Everybody knows you as the Everest climber – which is possibly the most extreme form of adventure there is – but did Lie Kill Walk Away allow you to explore a different kind of adventure?

Yes, probably I am best known for my Everest adventures, but I have plenty of other themes that I want to explore. In my previous series Mortal Chaos, I based the stories around chaos theory and the chain reactions that cause disasters. With Lie Kill Walk Away I wanted to create a very different form of adventure, a thriller environment in which two teenage protagonists are trying, quite literally, to save the world. It’s a big story but I have loved the challenge and I hope that readers will identify with my two heroes.

With fast-paced blink-and-you’ll-miss-it action, we think reluctant readers will love this book. Do you always have reluctant readers in mind when you are writing and how do you try to appeal to them?

I really like it when ‘reluctant readers’ identify with my books and enjoy reading them. It’s a special feeling because it might inspire a new reading hobby that will last a lifetime. ‘Reluctant readers' are often boys with short attention spans. That’s why my books have very short chapters and are generally fast paced. I am the same in my reading habits; I strongly dislike books that are overwritten or just way too slow.

More books by this author

Other Formats

Book Info

Format

Paperback
96 pages

Author

Matt Dickinson
More books by Matt Dickinson

Author's Website

www.mattdickinson.com/

Publisher

Publication date

23rd April 2015

ISBN

9780198310686


I love lovereading4kids because I’ve read amazing books I would never have picked up, and its opened doors to new genre’s I now love.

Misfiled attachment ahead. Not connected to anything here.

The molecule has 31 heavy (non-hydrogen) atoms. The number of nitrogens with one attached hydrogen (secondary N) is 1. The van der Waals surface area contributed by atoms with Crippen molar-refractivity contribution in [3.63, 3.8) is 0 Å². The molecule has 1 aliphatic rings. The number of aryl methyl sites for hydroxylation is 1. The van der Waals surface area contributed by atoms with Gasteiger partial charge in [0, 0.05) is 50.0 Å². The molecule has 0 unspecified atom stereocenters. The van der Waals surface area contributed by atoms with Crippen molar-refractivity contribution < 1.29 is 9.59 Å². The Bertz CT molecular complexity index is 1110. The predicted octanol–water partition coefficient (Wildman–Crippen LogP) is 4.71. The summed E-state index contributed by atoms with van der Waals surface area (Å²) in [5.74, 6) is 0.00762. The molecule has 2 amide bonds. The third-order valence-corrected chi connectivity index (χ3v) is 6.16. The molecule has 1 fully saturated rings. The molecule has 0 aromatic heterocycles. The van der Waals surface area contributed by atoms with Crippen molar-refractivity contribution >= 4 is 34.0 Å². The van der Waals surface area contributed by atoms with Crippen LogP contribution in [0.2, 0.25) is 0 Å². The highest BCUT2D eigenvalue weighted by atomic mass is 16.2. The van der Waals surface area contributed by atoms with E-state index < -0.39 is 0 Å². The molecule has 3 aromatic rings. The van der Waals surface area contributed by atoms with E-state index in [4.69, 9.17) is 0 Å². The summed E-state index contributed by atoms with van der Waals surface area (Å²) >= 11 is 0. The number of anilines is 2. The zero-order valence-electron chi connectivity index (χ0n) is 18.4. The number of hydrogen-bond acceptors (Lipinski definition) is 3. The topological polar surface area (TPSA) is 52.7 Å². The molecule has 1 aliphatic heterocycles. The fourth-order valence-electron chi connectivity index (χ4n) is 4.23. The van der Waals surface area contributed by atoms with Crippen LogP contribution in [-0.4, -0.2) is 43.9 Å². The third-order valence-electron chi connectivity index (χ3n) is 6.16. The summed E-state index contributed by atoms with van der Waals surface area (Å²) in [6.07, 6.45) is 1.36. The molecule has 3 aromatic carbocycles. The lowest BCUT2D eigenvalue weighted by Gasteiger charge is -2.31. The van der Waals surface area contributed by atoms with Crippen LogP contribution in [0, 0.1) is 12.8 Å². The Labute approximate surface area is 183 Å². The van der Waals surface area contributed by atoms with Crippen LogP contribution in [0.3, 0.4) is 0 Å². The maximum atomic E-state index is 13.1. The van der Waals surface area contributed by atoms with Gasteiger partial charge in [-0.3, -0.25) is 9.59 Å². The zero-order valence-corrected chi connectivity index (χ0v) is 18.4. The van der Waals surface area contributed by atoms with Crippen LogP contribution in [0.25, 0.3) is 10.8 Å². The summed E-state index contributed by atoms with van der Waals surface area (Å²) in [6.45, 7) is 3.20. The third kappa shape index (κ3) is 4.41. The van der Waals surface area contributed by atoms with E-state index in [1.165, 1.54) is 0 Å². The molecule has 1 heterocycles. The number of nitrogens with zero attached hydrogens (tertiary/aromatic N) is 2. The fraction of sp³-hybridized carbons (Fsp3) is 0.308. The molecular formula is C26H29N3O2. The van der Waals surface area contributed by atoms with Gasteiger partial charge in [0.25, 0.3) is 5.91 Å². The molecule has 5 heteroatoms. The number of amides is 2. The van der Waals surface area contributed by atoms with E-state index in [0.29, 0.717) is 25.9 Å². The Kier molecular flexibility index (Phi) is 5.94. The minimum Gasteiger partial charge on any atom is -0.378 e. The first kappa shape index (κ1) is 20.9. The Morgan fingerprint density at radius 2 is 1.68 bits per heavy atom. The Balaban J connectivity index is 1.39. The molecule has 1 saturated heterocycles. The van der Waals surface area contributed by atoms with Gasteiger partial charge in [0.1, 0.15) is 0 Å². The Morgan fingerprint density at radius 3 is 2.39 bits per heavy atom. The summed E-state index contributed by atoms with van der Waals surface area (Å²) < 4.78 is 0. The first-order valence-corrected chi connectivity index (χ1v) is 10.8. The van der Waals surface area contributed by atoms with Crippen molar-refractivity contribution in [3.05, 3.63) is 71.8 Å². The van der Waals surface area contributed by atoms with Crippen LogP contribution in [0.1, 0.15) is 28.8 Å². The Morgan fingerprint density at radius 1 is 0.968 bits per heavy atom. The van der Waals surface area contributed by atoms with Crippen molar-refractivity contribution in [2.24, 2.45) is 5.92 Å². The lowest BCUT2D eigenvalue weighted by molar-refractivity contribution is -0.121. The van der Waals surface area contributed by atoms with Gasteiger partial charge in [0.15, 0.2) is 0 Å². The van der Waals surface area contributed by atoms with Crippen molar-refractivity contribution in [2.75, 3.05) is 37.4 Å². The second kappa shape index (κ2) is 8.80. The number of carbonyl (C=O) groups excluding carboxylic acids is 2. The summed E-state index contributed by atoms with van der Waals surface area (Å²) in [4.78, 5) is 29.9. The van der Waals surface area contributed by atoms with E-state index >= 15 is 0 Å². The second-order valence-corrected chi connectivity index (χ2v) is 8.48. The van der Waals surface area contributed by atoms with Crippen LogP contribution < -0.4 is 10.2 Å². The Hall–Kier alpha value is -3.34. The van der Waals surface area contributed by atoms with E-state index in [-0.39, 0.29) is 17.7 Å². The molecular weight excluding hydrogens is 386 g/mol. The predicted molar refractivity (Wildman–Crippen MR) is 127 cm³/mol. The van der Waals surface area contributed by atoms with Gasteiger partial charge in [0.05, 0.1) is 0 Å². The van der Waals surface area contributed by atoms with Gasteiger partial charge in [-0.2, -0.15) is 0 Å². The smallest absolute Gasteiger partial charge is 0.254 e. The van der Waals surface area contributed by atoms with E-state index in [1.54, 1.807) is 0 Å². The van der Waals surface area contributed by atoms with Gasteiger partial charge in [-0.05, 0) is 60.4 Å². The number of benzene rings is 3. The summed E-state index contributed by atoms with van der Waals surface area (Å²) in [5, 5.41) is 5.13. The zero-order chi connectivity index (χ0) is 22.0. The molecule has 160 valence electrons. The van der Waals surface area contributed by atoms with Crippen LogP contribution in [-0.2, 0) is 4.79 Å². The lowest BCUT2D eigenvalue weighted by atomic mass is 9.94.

Harriet Cunningham

We love Lovereading4kids because they put books in front of us we wouldn’t otherwise have read. They make us more adventurous readers!

Emily Jacques

It’s a community united by a passion for books and promoting the best there is in children’s literature.

Sam Bateman and family

This company is amazing; not only is it is a great opportunity to get books and review them but everyone is so friendly and supportive!

Jemma Rubens, age 10

I think Lovereading4kids is an amazing company because of the friendly staff and the fabulous chance to read great books before publication.

Adam Graham

You give me age appropriate ideas of books I can read and buy for the children and find out what other children their age think of them too.

Katie Lonsdale

We love Lovereading as my 5 year old loves to read new books before anyone else has a chance, she says it makes reading exciting!

Tracey Chorley

We love Lovereading4kids because it promotes reading choices, new authors and a sense of community for children of all ages!

Rachel Bridgeman
Lovereading

Lovereading 4 schools